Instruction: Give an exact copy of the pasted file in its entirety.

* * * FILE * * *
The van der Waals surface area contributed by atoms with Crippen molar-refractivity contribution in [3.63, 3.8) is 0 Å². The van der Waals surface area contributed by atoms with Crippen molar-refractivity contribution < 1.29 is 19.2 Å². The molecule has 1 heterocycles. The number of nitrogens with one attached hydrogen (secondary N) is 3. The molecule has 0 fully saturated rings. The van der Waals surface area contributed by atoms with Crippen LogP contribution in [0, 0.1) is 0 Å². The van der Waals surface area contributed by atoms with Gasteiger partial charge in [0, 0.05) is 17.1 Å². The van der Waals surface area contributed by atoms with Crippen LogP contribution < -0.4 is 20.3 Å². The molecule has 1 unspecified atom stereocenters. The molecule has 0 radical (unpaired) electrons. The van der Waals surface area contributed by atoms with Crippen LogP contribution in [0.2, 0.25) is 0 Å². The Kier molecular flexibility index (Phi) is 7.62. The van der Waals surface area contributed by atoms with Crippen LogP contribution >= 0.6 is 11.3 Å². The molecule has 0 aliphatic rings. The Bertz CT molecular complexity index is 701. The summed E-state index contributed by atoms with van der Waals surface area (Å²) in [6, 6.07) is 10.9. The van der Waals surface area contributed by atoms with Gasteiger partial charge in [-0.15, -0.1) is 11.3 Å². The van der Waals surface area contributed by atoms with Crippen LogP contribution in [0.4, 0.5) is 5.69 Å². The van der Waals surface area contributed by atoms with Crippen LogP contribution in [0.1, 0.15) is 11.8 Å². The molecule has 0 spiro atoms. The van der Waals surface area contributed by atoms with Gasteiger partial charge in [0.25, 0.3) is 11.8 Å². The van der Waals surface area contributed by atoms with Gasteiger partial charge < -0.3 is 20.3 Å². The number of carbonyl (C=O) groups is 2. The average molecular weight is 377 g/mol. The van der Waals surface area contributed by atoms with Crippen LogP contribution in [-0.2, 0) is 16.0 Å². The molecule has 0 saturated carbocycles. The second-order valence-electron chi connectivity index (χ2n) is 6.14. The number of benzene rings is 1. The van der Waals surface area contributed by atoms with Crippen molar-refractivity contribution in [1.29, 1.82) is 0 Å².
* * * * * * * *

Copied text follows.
The van der Waals surface area contributed by atoms with Crippen molar-refractivity contribution in [3.63, 3.8) is 0 Å². The van der Waals surface area contributed by atoms with Crippen molar-refractivity contribution < 1.29 is 19.2 Å². The molecule has 1 heterocycles. The number of nitrogens with one attached hydrogen (secondary N) is 3. The molecule has 0 fully saturated rings. The van der Waals surface area contributed by atoms with Crippen LogP contribution in [0, 0.1) is 0 Å². The van der Waals surface area contributed by atoms with Gasteiger partial charge in [0, 0.05) is 17.1 Å². The van der Waals surface area contributed by atoms with Crippen LogP contribution < -0.4 is 20.3 Å². The molecule has 1 unspecified atom stereocenters. The molecule has 0 radical (unpaired) electrons. The van der Waals surface area contributed by atoms with Crippen LogP contribution in [0.2, 0.25) is 0 Å². The Kier molecular flexibility index (Phi) is 7.62. The van der Waals surface area contributed by atoms with Crippen LogP contribution >= 0.6 is 11.3 Å². The molecule has 0 aliphatic rings. The Bertz CT molecular complexity index is 701. The summed E-state index contributed by atoms with van der Waals surface area (Å²) in [6, 6.07) is 10.9. The van der Waals surface area contributed by atoms with Gasteiger partial charge in [-0.15, -0.1) is 11.3 Å². The van der Waals surface area contributed by atoms with Crippen LogP contribution in [0.4, 0.5) is 5.69 Å². The van der Waals surface area contributed by atoms with Crippen LogP contribution in [0.1, 0.15) is 11.8 Å². The molecule has 0 spiro atoms. The van der Waals surface area contributed by atoms with Gasteiger partial charge in [0.25, 0.3) is 11.8 Å². The van der Waals surface area contributed by atoms with Gasteiger partial charge < -0.3 is 20.3 Å². The number of carbonyl (C=O) groups is 2. The average molecular weight is 377 g/mol. The van der Waals surface area contributed by atoms with Crippen LogP contribution in [-0.2, 0) is 16.0 Å². The molecule has 0 saturated carbocycles. The second-order valence-electron chi connectivity index (χ2n) is 6.14. The number of benzene rings is 1. The van der Waals surface area contributed by atoms with Crippen molar-refractivity contribution in [1.29, 1.82) is 0 Å².